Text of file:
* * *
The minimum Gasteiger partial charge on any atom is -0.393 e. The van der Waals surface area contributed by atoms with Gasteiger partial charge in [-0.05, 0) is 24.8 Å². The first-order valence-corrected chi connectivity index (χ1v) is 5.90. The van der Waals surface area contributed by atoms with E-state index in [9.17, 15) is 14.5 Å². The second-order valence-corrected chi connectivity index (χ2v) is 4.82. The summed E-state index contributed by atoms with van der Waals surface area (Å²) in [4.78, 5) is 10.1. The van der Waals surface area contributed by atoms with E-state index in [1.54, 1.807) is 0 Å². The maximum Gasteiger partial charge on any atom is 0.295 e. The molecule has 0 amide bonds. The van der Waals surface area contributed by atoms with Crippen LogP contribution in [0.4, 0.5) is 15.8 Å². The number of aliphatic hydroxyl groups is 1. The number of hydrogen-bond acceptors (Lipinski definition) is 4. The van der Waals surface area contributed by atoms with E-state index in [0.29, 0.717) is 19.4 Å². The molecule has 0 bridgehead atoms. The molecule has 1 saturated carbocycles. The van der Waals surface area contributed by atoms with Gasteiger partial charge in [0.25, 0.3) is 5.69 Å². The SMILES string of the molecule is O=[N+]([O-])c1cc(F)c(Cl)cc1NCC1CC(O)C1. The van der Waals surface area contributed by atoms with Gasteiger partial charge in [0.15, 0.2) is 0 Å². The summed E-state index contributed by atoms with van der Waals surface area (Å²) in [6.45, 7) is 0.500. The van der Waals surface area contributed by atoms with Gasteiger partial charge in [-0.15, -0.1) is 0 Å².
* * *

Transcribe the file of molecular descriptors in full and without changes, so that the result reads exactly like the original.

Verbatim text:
The minimum Gasteiger partial charge on any atom is -0.393 e. The van der Waals surface area contributed by atoms with Gasteiger partial charge in [-0.05, 0) is 24.8 Å². The first-order valence-corrected chi connectivity index (χ1v) is 5.90. The van der Waals surface area contributed by atoms with E-state index in [9.17, 15) is 14.5 Å². The second-order valence-corrected chi connectivity index (χ2v) is 4.82. The summed E-state index contributed by atoms with van der Waals surface area (Å²) in [4.78, 5) is 10.1. The van der Waals surface area contributed by atoms with E-state index in [1.54, 1.807) is 0 Å². The maximum Gasteiger partial charge on any atom is 0.295 e. The molecule has 0 amide bonds. The van der Waals surface area contributed by atoms with Crippen LogP contribution in [0.4, 0.5) is 15.8 Å². The number of aliphatic hydroxyl groups is 1. The number of hydrogen-bond acceptors (Lipinski definition) is 4. The van der Waals surface area contributed by atoms with E-state index in [0.29, 0.717) is 19.4 Å². The molecule has 0 bridgehead atoms. The molecule has 1 saturated carbocycles. The van der Waals surface area contributed by atoms with Gasteiger partial charge in [0.25, 0.3) is 5.69 Å². The SMILES string of the molecule is O=[N+]([O-])c1cc(F)c(Cl)cc1NCC1CC(O)C1. The van der Waals surface area contributed by atoms with Gasteiger partial charge in [0.15, 0.2) is 0 Å². The summed E-state index contributed by atoms with van der Waals surface area (Å²) in [6.45, 7) is 0.500. The van der Waals surface area contributed by atoms with Gasteiger partial charge in [-0.15, -0.1) is 0 Å².